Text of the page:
Clamour, The Roundhouse

Clamour is an odd experience – more art installation than theatre but promoted as the latter. It was more interactive than it was immersive, and it wasn’t very interactive – not least because the tech it relied on simply wasn’t up to it.

I didn’t hate Clamour, but I didn’t really understand it. It seemed to be making a point about majoritarian democracy but it imposed the will of the creators on the crowd too often for that to really work. For example, as we voted on the constitution, words that changed completely the meaning of the vote were inserted afterward. Perhaps that was making an important point about Brexit, but for me, it was just frustrating and silly and not a little patronising.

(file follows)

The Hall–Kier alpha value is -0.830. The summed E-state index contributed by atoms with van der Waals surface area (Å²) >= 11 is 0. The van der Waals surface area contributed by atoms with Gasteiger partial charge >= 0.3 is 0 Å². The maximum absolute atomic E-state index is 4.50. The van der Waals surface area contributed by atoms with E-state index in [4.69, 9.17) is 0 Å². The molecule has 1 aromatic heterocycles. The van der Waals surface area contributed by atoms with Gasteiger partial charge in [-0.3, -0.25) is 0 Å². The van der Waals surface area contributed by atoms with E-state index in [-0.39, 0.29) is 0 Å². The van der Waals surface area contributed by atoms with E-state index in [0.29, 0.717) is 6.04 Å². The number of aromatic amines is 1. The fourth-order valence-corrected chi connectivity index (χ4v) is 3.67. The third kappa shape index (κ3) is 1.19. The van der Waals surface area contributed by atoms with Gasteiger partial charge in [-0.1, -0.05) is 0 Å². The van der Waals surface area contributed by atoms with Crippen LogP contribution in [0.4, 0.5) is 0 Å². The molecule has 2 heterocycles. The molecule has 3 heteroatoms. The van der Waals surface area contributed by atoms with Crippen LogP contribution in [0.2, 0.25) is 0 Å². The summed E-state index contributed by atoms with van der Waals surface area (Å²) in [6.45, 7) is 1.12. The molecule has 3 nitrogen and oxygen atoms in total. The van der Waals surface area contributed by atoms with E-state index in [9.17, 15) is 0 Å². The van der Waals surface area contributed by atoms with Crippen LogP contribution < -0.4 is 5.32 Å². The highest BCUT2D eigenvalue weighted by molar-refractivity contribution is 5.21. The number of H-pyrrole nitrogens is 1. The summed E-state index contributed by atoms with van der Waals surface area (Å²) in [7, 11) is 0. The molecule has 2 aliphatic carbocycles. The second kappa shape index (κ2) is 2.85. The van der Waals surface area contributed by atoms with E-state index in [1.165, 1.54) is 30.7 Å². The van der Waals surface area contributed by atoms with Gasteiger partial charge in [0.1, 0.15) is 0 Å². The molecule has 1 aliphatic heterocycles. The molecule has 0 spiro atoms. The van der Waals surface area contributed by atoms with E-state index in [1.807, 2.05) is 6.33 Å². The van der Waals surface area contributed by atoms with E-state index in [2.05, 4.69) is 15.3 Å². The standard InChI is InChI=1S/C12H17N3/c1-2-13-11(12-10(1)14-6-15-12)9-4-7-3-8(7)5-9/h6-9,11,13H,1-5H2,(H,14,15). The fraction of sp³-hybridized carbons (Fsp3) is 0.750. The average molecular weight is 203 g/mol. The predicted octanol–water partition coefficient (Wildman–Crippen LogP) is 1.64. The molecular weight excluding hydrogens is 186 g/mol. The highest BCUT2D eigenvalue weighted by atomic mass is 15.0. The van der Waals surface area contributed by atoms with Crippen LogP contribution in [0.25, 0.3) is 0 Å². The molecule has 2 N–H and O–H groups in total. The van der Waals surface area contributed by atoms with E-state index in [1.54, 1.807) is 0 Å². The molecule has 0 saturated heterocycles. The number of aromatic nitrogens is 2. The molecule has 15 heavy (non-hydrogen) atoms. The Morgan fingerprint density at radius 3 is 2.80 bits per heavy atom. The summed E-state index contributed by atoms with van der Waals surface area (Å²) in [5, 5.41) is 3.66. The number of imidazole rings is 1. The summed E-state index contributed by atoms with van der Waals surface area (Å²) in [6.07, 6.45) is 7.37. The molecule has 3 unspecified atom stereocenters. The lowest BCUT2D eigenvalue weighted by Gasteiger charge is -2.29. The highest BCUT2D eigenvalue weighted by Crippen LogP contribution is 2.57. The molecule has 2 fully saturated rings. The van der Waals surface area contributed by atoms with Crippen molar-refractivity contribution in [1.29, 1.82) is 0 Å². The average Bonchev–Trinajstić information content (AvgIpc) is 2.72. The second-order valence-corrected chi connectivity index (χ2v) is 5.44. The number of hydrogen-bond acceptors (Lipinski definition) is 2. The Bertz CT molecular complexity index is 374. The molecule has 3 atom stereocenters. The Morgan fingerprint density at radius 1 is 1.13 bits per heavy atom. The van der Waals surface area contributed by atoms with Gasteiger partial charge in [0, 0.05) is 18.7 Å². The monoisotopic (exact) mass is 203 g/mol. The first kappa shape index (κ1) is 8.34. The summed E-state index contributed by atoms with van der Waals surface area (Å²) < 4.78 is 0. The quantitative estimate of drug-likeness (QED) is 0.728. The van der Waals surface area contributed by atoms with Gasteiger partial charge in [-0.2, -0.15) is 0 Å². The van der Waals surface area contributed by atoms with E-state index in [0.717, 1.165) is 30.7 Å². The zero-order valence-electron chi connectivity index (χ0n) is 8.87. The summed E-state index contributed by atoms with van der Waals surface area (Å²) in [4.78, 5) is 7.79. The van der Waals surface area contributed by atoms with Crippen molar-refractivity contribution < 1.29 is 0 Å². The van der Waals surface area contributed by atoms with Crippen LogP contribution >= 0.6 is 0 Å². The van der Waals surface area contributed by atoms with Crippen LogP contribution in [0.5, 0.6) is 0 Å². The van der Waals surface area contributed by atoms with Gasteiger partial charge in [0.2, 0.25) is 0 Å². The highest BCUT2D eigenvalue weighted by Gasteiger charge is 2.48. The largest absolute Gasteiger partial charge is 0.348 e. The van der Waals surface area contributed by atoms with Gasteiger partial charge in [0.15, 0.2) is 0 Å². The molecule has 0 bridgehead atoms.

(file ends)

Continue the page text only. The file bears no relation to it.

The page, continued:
The ‘show’ itself was a man on stage with a laptop – presumably directing the action. Behind him were projected a series of still images depicting the life of Sealand a post-apocalyptic society. Text scrolls onto your phone – often too quickly to also take in what was happening on the screen. This varied slightly between those who received these messages as if they were current Sealanders and those who received them as if historians studying them.  This was an interesting, but it failed to explore the difference they could have made more of.

About two-thirds of the way through the show (which started late as they couldn’t get enough people on the Wifi) I was booted from the network and turned from a voter to an observer. And at that point, with just shapes on the screen that were seemingly – but unexplainedly – controlled by a portion of the audience – there wasn’t a great deal to observe.

Either Clamour wasn’t as clever as it thinks it is or I am not. I’m more than willing to accept the potential of the latter being the case, but as it stands, I found this show to be thin gruel.

Clamour was on at the Roundhouse on 22 November


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